My biggest frustration though is not being able to see what the anchors are called in the story editor or in the links panel: it really would make life a lot easier as you tend to end up with loads of duplicates if you aren’t careful. However, Peter Krahel has developed a great script (text-anchors.jsx) that identifies all dead links and lets you delete them. It’s a life saver.

    • Hi Patrick, Trying to make text anchors from a long list of notes; came across your note about creating shortcuts and can’t find how to do that (I make shortcuts all the time using Edit-Keyboard shortcuts but don’t find “create new text anchor” anywhere to apply a shortcut

      Any help appreciated!!

      • Hi Katherine

        I’m using CS6 so I guess they may be in different places if you are using a different version.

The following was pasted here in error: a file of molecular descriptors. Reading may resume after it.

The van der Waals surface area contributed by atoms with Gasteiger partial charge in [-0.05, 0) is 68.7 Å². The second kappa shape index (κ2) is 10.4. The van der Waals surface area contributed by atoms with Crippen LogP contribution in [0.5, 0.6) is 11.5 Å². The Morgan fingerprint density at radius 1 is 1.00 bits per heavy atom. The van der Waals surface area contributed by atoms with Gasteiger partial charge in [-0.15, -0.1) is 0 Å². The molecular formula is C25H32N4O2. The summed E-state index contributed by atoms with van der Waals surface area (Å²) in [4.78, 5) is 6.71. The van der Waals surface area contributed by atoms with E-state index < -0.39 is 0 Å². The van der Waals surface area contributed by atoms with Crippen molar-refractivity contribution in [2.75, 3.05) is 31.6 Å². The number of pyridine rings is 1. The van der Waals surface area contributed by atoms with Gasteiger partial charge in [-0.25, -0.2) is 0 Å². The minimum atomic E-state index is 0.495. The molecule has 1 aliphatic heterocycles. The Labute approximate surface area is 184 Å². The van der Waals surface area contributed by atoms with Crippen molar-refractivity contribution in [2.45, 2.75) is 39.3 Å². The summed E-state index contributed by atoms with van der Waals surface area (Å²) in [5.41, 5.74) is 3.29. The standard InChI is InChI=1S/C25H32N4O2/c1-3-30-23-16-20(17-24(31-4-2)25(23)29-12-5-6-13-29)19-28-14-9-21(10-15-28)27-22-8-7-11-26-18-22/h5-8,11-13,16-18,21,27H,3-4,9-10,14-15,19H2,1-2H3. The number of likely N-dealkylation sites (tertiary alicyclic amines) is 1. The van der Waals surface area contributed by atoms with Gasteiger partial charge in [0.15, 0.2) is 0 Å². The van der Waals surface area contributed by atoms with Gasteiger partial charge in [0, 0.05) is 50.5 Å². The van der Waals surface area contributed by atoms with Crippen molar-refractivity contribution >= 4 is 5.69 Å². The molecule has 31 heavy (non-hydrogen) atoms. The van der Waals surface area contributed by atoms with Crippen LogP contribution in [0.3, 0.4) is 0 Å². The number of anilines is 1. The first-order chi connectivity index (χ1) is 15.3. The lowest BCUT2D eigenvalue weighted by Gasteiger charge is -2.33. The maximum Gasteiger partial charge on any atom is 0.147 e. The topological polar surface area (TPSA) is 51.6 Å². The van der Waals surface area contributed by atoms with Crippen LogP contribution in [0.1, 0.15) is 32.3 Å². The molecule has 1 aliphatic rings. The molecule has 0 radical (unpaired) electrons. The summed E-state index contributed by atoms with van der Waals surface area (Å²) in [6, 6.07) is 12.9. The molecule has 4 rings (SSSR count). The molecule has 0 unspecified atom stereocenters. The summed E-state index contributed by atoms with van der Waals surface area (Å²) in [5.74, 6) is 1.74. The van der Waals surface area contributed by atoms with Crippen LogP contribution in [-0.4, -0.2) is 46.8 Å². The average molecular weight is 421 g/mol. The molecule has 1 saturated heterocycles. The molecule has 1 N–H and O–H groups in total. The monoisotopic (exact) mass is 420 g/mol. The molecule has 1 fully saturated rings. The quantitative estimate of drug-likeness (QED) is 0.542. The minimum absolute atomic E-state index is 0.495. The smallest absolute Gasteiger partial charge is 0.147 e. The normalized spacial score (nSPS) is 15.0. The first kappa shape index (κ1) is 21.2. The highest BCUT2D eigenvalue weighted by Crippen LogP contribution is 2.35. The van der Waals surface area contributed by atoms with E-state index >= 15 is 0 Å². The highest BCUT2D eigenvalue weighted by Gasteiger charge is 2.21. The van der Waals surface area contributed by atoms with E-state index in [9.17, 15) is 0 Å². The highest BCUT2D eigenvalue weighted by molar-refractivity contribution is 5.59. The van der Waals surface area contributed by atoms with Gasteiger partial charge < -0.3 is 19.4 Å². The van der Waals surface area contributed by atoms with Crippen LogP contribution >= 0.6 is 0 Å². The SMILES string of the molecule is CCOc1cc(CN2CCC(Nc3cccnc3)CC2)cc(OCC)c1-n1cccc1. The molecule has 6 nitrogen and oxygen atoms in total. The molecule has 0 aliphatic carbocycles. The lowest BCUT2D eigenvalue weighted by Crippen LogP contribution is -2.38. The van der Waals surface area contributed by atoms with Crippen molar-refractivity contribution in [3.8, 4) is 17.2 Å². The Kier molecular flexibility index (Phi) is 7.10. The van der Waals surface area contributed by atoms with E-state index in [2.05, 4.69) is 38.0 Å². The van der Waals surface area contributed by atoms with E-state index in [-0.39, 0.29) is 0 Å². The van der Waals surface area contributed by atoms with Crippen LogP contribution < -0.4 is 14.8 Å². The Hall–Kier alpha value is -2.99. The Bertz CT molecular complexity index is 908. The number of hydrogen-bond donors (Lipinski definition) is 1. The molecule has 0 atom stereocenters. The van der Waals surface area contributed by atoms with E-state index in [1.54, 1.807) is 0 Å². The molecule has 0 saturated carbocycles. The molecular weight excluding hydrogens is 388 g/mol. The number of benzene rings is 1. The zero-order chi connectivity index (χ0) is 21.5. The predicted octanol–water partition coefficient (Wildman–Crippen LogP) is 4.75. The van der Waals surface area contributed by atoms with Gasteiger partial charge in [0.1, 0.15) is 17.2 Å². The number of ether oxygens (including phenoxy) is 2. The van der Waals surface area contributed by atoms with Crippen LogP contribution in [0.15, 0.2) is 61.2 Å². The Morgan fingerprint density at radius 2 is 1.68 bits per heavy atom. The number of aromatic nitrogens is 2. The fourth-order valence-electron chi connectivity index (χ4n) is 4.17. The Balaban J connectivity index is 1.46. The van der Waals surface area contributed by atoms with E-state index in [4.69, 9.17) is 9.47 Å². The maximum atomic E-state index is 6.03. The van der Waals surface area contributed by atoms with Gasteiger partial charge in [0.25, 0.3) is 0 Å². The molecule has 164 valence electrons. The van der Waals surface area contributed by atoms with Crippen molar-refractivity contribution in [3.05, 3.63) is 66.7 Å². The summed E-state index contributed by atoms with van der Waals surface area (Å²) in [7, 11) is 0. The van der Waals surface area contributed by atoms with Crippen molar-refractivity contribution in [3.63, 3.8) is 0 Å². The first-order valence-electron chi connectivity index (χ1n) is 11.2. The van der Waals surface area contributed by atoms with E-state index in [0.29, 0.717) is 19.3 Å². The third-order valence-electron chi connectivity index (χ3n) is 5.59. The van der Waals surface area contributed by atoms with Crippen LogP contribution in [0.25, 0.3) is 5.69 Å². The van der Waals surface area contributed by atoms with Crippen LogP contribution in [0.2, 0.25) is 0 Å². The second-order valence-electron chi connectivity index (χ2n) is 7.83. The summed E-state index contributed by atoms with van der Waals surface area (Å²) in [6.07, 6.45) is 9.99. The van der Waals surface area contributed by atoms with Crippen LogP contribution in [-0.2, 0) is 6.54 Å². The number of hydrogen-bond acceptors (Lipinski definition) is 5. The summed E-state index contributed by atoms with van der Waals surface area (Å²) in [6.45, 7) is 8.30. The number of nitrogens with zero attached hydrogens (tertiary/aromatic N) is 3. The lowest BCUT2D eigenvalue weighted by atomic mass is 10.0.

IN CS6 though try
        Type Menu
        Insert Cross reference (this should give the cross ref insert) Insert
        Source marker (this should give you the “create text anchor”)

        Should do the trick!



  • Krystal says:

    This is a great post and timely too. I’ve been working on a book document involving cross references for endnotes and to tables and figures in the individual articles. I use the cross references for the endnotes and text anchors/hyperlinks to for references to figures and tables. I have encountered three things I can’t figure out:

    1. Is it possible to link text to an image anchor? I’m using the text in the figure/table captions as text anchors, and when one follows the hyperlink to the text, it jumps to the text below the figure.

    2. Is it possible to set the zoom/view settings for a hyperlink/text anchor combination? I know in cross references, you can set the view settings for a PDF (i.e., fit width, fit view, etc.), can you do the same with text anchors? Otherwise, when you’re reading through the text of a document in PDF and you click on “Figure 1” to go to the figure that lives on the next page, it zooms to fit the text anchor in view, and the user has to zoom out and up to see the figure.